Marianne feels lost after 41 years of marriage. After a failed suicide attempt she heads to the Breton coast on a whim and leaves everything she knows behind. Once in Kerdruc, Marianne faces not only the daunting task of learning a new language, but also an internal battle that will define her life and determine her fate.
Having absolutely adored George’s The Little Paris Bookshop, I couldn’t help but pick this book up from my local library as soon as it became available. As with her earlier work, the main character has already lived a full life, yet yearns for something that remains a mystery to them. For Marianne, this means diving into the possibilities of who she would be without the parameters of the life she has built thus far. With an edge of mystery ever present, the reader is introduced to the townspeople of Kerdruc and it’s surrounding artisans, each of whom has their own story to tell.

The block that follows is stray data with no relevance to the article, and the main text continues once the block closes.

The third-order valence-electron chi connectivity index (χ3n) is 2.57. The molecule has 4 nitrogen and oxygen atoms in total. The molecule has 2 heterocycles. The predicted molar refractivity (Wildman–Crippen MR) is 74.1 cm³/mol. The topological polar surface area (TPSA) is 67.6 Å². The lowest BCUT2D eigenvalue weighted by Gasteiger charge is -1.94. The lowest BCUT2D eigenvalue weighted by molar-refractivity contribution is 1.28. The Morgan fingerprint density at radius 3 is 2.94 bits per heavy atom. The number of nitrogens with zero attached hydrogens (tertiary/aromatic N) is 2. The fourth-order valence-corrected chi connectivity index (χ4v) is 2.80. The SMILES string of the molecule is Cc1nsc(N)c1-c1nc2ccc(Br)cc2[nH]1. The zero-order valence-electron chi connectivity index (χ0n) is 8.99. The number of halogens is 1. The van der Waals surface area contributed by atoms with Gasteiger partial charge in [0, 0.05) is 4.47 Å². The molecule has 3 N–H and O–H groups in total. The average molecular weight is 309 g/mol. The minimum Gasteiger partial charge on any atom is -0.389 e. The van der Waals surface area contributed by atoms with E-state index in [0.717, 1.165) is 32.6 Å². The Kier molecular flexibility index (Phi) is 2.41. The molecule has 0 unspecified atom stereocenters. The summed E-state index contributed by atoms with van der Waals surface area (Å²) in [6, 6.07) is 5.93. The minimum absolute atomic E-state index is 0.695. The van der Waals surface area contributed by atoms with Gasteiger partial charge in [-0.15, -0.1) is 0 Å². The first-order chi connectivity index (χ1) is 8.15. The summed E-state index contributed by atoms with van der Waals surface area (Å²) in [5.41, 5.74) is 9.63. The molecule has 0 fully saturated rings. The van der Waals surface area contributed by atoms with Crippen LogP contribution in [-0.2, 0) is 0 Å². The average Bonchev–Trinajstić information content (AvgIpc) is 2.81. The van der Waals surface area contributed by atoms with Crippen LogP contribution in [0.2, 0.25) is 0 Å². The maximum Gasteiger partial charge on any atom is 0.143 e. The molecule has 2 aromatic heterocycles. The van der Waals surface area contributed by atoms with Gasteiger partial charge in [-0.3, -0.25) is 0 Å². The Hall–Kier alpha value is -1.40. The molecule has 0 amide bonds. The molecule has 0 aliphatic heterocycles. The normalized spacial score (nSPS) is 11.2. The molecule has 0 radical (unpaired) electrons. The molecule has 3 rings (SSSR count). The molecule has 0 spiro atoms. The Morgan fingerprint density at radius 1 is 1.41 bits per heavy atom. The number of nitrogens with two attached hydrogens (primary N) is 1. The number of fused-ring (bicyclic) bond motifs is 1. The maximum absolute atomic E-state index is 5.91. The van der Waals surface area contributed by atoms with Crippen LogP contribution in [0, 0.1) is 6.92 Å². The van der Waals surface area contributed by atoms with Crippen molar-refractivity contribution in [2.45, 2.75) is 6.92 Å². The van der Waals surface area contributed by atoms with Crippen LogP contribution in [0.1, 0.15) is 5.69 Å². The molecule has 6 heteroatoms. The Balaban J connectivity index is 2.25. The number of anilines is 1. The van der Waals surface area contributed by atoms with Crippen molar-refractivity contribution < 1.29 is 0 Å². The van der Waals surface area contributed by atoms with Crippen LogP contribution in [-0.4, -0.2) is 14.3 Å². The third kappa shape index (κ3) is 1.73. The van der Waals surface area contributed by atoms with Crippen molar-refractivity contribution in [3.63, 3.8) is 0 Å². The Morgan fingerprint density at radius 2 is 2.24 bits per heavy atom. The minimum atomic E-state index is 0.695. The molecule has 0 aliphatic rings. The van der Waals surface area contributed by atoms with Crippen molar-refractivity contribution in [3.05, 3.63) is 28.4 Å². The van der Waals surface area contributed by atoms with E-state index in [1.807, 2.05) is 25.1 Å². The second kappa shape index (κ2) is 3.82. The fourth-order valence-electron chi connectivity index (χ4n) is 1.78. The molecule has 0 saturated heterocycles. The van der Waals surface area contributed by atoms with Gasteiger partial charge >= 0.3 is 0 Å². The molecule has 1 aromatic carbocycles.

There were many layers to The Little French Bistro, and I think that is what makes it feel whole. Marianne’s life is just the tip of the iceberg, under which resides love, loss, myth, magic, and good food. The villagers of Kerdruc will never be the same after Marianne has touched their lives. While I personally feel the ending is open to interpretation, the journey our heroine takes carries quite the heavy message that lives on long after the pages and words have run out.
Recommended for ages 16+ due to adult content.
HHC Rating: 4.5 Stars